Calculation of Zmanim VS Other Sites

A user contacted me with the following note (some details removed).

Could you please explain to me why there seems to be nearly a three minute discrepancy between the zemanim for XXXXX, NJ at 20 meters (exact location) and those listed for 20 meters on the MyZmanim.com site. Your site calculates 4/20 at 6:08:20 and theirs has it at 6:11:25….

I really can’t comment on the MyZmanim.com site since their code is not open source and I do not know the exact algorithm they use. The Zmanim Project code used here has 2 different algorithms available for calculating zmanim, one using the algorithm published by the USNO (US Navel Observatory), and the other from the NOAA (National Oceanic and Atmospheric Administration). I have 2 different implementations of the USNO algorithm (one has since been removed as a duplicate), and both return the exact time to the millisecond, so I believe that the code is a correct implementation of the USNO algorithm. You can look through the code at my site and see if you find any issues. Having said that, I did a comparison between MyZmanim.com and my site using the USNO algorithm and both sites are within seconds (all calculations were for April 19 for XXXXX, NJ):

SiteAlgorithmElevation
in Meters
Sunrise
Time
MyZmanim.com?06:12:16
MyZmanim.com?206:11:25
KosherJava.comUSNO06:12:18
KosherJava.comUSNO206:11:31
KosherJava.comNOAA06:10:11
KosherJava.comNOAA206:09:24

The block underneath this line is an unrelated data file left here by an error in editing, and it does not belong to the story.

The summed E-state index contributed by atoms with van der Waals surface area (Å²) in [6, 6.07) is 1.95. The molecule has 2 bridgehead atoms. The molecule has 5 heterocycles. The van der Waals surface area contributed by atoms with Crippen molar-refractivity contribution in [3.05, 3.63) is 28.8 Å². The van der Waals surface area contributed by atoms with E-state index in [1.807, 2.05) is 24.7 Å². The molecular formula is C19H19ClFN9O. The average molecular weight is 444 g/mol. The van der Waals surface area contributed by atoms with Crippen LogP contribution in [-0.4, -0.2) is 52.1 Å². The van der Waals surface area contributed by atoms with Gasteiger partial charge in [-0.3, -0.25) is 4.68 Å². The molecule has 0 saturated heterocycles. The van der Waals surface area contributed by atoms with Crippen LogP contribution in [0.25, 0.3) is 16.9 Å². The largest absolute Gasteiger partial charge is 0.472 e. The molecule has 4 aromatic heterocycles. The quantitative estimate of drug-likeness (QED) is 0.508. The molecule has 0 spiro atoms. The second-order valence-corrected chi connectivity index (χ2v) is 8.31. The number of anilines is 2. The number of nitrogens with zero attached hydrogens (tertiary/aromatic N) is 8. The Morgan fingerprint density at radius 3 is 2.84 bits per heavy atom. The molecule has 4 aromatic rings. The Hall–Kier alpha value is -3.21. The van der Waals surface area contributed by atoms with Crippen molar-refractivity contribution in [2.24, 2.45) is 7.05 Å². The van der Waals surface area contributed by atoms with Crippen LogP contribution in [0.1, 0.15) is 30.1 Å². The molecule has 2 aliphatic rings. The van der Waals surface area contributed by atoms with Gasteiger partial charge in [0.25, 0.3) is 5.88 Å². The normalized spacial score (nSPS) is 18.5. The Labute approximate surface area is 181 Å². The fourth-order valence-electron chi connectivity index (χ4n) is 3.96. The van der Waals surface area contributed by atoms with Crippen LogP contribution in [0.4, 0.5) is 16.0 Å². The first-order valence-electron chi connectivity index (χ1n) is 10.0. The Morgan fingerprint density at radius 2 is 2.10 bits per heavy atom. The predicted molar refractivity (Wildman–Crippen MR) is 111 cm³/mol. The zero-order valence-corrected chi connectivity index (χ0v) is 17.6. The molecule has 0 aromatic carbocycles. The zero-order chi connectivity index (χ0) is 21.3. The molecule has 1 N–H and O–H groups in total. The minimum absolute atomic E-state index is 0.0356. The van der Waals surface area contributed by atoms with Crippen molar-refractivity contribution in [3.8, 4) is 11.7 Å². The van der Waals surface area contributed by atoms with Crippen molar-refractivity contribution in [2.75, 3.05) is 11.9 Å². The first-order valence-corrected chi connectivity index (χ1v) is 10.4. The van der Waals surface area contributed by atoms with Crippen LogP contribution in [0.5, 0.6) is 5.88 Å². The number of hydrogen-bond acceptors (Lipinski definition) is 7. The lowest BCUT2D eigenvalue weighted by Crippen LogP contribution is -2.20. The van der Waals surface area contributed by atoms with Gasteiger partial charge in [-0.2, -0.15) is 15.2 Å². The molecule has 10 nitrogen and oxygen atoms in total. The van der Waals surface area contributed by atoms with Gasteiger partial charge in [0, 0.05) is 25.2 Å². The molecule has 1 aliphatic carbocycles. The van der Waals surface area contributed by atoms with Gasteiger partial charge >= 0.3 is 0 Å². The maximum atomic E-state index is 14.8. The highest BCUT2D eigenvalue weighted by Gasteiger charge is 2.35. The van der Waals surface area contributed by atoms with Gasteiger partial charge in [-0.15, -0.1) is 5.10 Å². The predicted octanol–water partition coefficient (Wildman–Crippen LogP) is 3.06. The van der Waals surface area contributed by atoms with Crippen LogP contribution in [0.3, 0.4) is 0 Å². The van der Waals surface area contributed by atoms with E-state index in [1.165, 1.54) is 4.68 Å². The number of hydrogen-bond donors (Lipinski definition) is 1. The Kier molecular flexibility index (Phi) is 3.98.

Based on this chart, the sunrise difference between KosherJava.com using USNO and MyZmanim.com who are probably also using the USNO algorithm is 3 seconds for sea level and 6 seconds at 20 meter elevation (see below for why the elevation calculation has this additional 3 second discrepancy). Keep in mind that while I was able to zoom in to the user’s exact location using the Google Map interface, myZmanim.com is using a zip code level calculation, and they might be calculating using a slightly different location.
I believe that the times the user was referring to in his note were generated using the NOAA algorithm implementation. As mentioned above, At this point I have no information to indicate what algorithm is more accurate, and I will hopefully one day post more information on the accuracy of these algorithms.

As far as the elevation calculation, I use the formula

zenith = zenith + Math.toDegrees(Math.acos(earthRadiusInMeters / (earthRadiusInMeters + elevationMeters)));